http://wncg.org/research/briefs/memory-limited-learning
<div class="field field-name-field-publish-date field-type-datetime field-label-hidden"><div class="field-items"><div class="field-item even"><span class="date-display-single">Monday, March 3, 2014</span></div></div></div><div class="field field-name-body field-type-text-with-summary field-label-hidden"><div class="field-items"><div class="field-item even"> <p>WNCG Prof. Constantine Caramanis along with Ph.D. student Ioannis Mitliagkas and MSR Bangalore researcher Dr. Prateek Jain, have obtained the first-ever linear-memory algorithm for Principal Component Analysis. Their algorithm is efficient to implement, needs to see each data point only once, and works even in the setting of many missing entries.</p>
<div title="Page 1">
<p>Principal component analysis is a fundamental tool for dimensionality reduction, clustering, classification, and many more learning tasks. It is a basic preprocessing step for learning, recognition, and estimation procedures. The core computational element of PCA is performing a (partial) singular value decomposition, and much work over the last half century has focused on efficient algorithms and hence on computational complexity. The recent focus on understanding high-dimensional data (examples: video or image data, medical or DNA data), where the dimensionality of the data scales together with the number of available sample points, has led to an exploration of the sample complexity of covariance estimation. What has not been considered is the memory complexity of PCA algorithms. The only algorithms with known performance guarantees thus far, require O(p<sup>2</sup>) memory, in p dimensions. This can be prohibitive for modern high-dimensional applications.</p>
<p>This work fills precisely this need. We develop an algorithm with O(p) memory requirement (the best possible) and with performance matching state-of-the-art memory-intensive algorithms. Moreover, in followup work, we also develop an algorithm that works even when each data point has suffered a vast number of deletions or erasures. </p>
<ul><li>Paper 1: <a href="http://users.ece.utexas.edu/~cmcaram/pubs/Streaming-PCA.pdf">Memory-Limited Streaming PCA</a></li>
<li>Paper 2: <a href="https://webspace.utexas.edu/im4454/www/kdd2014long.pdf">Streaming PCA with Many Missing Entries</a></li>
</ul><p>This research was partiall funded by the National Science Foundation (NSF) and the Defense Threat Reduction Agency (DTRA).</p>
</div>
</div></div></div><div class="field field-name-field-related-faculty field-type-node-reference field-label-inline clearfix"><div class="field-label">Related Faculty: </div><div class="field-items"><div class="field-item even"><a href="/people/faculty/constantine-caramanis">Constantine Caramanis</a></div></div></div><div class="field field-name-field-related-students field-type-node-reference field-label-inline clearfix"><div class="field-label">Related Researchers: </div><div class="field-items"><div class="field-item even"><a href="/people/students/ioannis-mitliagkas">Ioannis Mitliagkas</a></div></div></div><div class="field field-name-field-tags field-type-taxonomy-term-reference field-label-inline clearfix"><div class="field-label">Keywords: </div><div class="field-items"><div class="field-item even"><a href="/tags/statistics">Statistics</a>, <a href="/tags/machine-learning">Machine Learning</a>, <a href="/tags/optimization">Optimization</a></div></div></div>Mon, 03 Mar 2014 21:24:20 +0000cc333383333 at http://wncg.orghttp://wncg.org/research/briefs/memory-limited-learning#commentsMixed Regression: Disentangling Mixed Data
http://wncg.org/research/briefs/mixed-regression-disentangling-mixed-data
<div class="field field-name-field-publish-date field-type-datetime field-label-hidden"><div class="field-items"><div class="field-item even"><span class="date-display-single">Friday, February 7, 2014</span></div></div></div><div class="field field-name-body field-type-text-with-summary field-label-hidden"><div class="field-items"><div class="field-item even"> <p>In two recent papers, Caramanis, Chen, Sanghavi and Yi obtain the best known statistical and computational complexity bounds for mixed regression. </p>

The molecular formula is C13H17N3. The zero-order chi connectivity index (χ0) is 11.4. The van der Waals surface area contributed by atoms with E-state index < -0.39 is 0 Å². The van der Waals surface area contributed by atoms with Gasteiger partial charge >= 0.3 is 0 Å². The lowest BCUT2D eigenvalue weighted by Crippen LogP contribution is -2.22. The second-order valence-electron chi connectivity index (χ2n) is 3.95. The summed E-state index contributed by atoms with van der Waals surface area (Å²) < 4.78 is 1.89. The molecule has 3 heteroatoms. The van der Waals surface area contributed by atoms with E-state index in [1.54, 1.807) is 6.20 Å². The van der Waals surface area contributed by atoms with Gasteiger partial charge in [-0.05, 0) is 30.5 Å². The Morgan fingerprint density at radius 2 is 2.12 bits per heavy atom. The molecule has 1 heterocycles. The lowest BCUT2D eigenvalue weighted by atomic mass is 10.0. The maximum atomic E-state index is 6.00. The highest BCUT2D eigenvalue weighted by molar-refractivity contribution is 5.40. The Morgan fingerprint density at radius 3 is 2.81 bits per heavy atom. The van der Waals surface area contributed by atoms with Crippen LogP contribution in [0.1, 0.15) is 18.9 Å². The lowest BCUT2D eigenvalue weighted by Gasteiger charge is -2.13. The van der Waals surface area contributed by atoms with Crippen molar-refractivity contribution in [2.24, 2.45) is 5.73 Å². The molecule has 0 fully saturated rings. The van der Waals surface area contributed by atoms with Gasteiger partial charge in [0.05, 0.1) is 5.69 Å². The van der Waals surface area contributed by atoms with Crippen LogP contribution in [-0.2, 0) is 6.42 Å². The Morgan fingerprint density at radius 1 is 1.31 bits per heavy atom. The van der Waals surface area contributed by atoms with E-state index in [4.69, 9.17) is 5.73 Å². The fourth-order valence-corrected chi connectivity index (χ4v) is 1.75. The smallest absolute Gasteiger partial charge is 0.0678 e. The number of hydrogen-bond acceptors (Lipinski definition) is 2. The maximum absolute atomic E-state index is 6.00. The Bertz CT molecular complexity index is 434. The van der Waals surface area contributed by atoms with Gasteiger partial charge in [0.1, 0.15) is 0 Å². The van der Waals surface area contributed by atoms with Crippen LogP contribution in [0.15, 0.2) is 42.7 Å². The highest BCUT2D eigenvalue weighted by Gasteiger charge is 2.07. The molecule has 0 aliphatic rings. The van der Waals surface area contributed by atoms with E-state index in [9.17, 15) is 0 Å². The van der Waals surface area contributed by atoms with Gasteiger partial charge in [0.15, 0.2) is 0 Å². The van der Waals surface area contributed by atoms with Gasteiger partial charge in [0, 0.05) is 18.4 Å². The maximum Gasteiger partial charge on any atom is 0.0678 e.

<p>Mixture models carry much explanatory power, and are natural modeling tools: rather than asking for a single model to explain all observations, they treat observed data as a superposition of simple statistical processes. Due to the wide applicability and naturalness of this modeling approach, their popularity extends across many application areas and domains, including health-care, object recognition, and natural language processing. Yet the inherently combinatorial nature of the mixture -- the assumption that one subset of data come from one model, and another subset from another -- presents significant algorithmic challenges in learning. Essentially the core of the challenge is that clustering and fitting must be performed simultaneously. </p>
<p>In two recent papers, WNCG faculty Constantine Caramanis and Sujay Sanghavi, in collaboration with Xinyang Yi, Yudong Chen, provide efficient algorithms that give the best known statistical and computational complexity bounds for this problem. In the first paper, we use alternating minimization, essentially showing that the EM algorithm has fast convergence. In the second, we use convex optimization techniques to derive an efficient algorith for mixed regression; we also obtain minimax optimal rates.</p>
<ul><li>Paper 1. <a href="http://arxiv.org/pdf/1310.3745v1.pdf">http://arxiv.org/pdf/1310.3745v1.pdf</a></li>
<li>Paper 2. <a href="http://arxiv.org/pdf/1312.7006.pdf">http://arxiv.org/pdf/1312.7006.pdf</a></li>
</ul><p>This research was partiall funded by the National Science Foundation (NSF) and the Defense Threat Reduction Agency (DTRA).</p>
</div></div></div><div class="field field-name-field-related-faculty field-type-node-reference field-label-inline clearfix"><div class="field-label">Related Faculty: </div><div class="field-items"><div class="field-item even"><a href="/people/faculty/constantine-caramanis">Constantine Caramanis</a></div><div class="field-item odd"><a href="/people/faculty/sujay-sanghavi">Sujay Sanghavi</a></div></div></div><div class="field field-name-field-related-students field-type-node-reference field-label-inline clearfix"><div class="field-label">Related Researchers: </div><div class="field-items"><div class="field-item even"><a href="/people/students/xinyang-yi">Xinyang Yi</a></div></div></div><div class="field field-name-field-tags field-type-taxonomy-term-reference field-label-inline clearfix"><div class="field-label">Keywords: </div><div class="field-items"><div class="field-item even"><a href="/tags/machine-learning">Machine Learning</a>, <a href="/tags/optimization">Optimization</a>, <a href="/tags/statistics">Statistics</a></div></div></div>Thu, 27 Feb 2014 22:23:03 +0000cc333383316 at http://wncg.orghttp://wncg.org/research/briefs/mixed-regression-disentangling-mixed-data#comments